The Centrism reference article from the English Wikipedia on 24-Jul-2004
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In politics, centrism usually refers to the political ideal of promoting moderate policies which land in the middle ground between different political extremes. Most commonly, this is visualized as part of the one-dimensional political spectrum of Left-Right politics, with centrism landing in the middle between left-wing politics and right-wing politics. However, there is arguably more than one dimension to politics, so even the center has its own radicals as exemplified by radical centrist politics.


Centrists, with their fondness for majority rule, share some ideals with classical democrats, though it distances itself from the strong ideological commitments often associated with that viewpoint. Close and sometimes overlapping with centrism are the ideals of political liberalism (in the European sense), though the latter generally emphasizes individual rather than the community.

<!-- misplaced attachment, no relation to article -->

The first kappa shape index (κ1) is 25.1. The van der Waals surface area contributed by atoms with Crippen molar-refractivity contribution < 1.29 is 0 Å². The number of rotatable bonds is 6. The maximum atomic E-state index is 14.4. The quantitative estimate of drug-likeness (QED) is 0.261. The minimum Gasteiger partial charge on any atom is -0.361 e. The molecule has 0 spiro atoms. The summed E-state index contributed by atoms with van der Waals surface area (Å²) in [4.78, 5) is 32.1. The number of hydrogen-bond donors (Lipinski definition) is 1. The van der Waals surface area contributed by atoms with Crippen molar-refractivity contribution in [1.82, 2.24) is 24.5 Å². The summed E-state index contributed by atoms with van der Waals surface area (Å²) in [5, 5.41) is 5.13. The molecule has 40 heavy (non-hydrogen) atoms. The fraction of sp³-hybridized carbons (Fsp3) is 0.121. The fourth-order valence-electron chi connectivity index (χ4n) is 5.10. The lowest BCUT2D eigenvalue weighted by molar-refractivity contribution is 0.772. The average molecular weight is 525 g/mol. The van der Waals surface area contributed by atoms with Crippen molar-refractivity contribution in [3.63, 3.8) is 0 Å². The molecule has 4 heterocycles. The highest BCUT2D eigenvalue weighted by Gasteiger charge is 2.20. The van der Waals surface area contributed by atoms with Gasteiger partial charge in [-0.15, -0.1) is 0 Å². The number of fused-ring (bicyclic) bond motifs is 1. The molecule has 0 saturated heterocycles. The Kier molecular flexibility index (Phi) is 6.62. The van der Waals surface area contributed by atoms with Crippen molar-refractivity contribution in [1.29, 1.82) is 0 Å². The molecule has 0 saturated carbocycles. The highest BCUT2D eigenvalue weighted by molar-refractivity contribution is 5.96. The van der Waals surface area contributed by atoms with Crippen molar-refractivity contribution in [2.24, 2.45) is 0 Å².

Centrism is important because it applies to very large swaths of the populace. In many countries, most members of the public tend to identify themselves as independent rather than as left-wing, right-wing, or any other political extreme. Politicians of many parties try to appeal to this so-called Vital Center, although many pundits find fault in this approach. For example, candidates using centrist politics to gain wider appeal risk losing support from the more idealistic members of their political parties. Also, centrist candidates may find themselves strongly agreeing with opponents in debates, potentially confusing voters as to how they stack up. This may have contributed to the controversial outcome of the 2000 U.S. presidential election in the United States (admittedly aggravated by political polarization among voters, a fairly different phenomenon).

See also